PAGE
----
The “franchise scam,” is one of the oldest and most common types of fraud throughout the world. The scam, which is a type of “pyramid scheme,” involves the sale of a franchise or distributorship to an individual to sell a particular product. However, the real money does not come from selling the product itself; rather, the money comes from continually selling new franchises or distributorships. The scheme usually collapses when the supply of potential investors is exhausted.
On January 23, 2012, federal prosecutors charged Eric Stein, a/k/a “Robert Philips,” with operating a franchise scam in New York City. Stein purportedly began the scam after completing an eight year prison sentence after pleading guilty to various fraud charges in 2001. Federal law enforcement agents allege that Stein used internet and print ads to sell “distributorships” for a company known as “Return-A-Pet, LLC.” Each distributorship, which purportedly cost between $5,000 and $50,000, gave the investor the right to sell pet tags that contained an 800 number and a registration number for pets. The investor would then sell the pet tags to pet owners, who would register their pet with “Return-A-Pet.” If the pet was ever lost, anyone who finds it would simply call the 800 number on the tag, and “Return-A-Pet would facilitate the return of the pet.
Federal law enforcement are alleging that, after a potential distributor signed a distribution agreement and paid the required distribution fee, they would either receive no tags, services, and other materials promised by Stein, or less than the promised number of tags, services, and other materials. The complaint filed in the matter also states that various purported victims demanded refunds; however, Stein did not refund any money.
Under federal law, individuals charged in a franchise fraud scheme are usually prosecuted under the federal wire fraud statute and/or the federal mail fraud statute. These statutes make it a federal crime to use the wires or the mail, respectively, in furtherance of a scheme to defraud. Convictions for both wire fraud and mail fraud carry a penalty of up to 20 years in federal prison. Many states also have specific state laws prohibiting franchise fraud.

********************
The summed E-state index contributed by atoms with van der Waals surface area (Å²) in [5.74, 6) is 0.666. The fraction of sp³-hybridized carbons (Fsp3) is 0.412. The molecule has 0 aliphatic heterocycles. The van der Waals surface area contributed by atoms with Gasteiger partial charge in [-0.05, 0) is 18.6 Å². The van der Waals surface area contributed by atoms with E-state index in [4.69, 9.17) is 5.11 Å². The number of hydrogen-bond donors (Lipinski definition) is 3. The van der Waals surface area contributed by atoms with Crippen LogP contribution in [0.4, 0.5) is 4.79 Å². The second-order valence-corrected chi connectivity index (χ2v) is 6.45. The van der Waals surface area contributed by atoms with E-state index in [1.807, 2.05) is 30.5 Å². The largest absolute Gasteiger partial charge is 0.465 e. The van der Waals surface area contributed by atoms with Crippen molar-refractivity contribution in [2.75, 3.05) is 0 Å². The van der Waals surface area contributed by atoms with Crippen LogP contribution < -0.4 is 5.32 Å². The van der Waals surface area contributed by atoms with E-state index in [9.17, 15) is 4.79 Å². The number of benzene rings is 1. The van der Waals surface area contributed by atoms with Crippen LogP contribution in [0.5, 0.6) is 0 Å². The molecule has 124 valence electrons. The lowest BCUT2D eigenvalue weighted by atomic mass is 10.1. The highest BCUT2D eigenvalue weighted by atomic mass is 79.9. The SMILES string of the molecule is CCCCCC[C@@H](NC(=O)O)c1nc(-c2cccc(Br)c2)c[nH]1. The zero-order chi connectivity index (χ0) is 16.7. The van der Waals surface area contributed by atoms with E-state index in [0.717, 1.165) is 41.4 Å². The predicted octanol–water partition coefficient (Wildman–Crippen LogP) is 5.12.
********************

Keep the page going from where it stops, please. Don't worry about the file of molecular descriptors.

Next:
In the present case, if Stein is convicted, he would face up to 40 years in federal prison. It will be interesting to see what defenses are raised by Stein in this case. In some cases, legitimate businesses simply grow too quickly and cannot provide the services they promise without an actual intent to defraud. In other cases, business owners simply get in over their heads and cannot meet their obligations. However, in the present case, it does not help that Stein has previously served prison time for engaging in various frauds and swindles.
The only way in which the alleged scheme in the Stein case differs from the traditional pyramid scheme is that, in a pyramid scheme, investors are encouraged to sell more distributorships as their primary source of income, rather than selling the product itself. As new distributorships or franchises are sold, money is kicked up the chain to the person who originated the scheme. Therefore, the profits generated by that person grow exponentially as new members are recruited in the scheme.
This article was written by New Jersey criminal defense lawyer Nace Naumoski.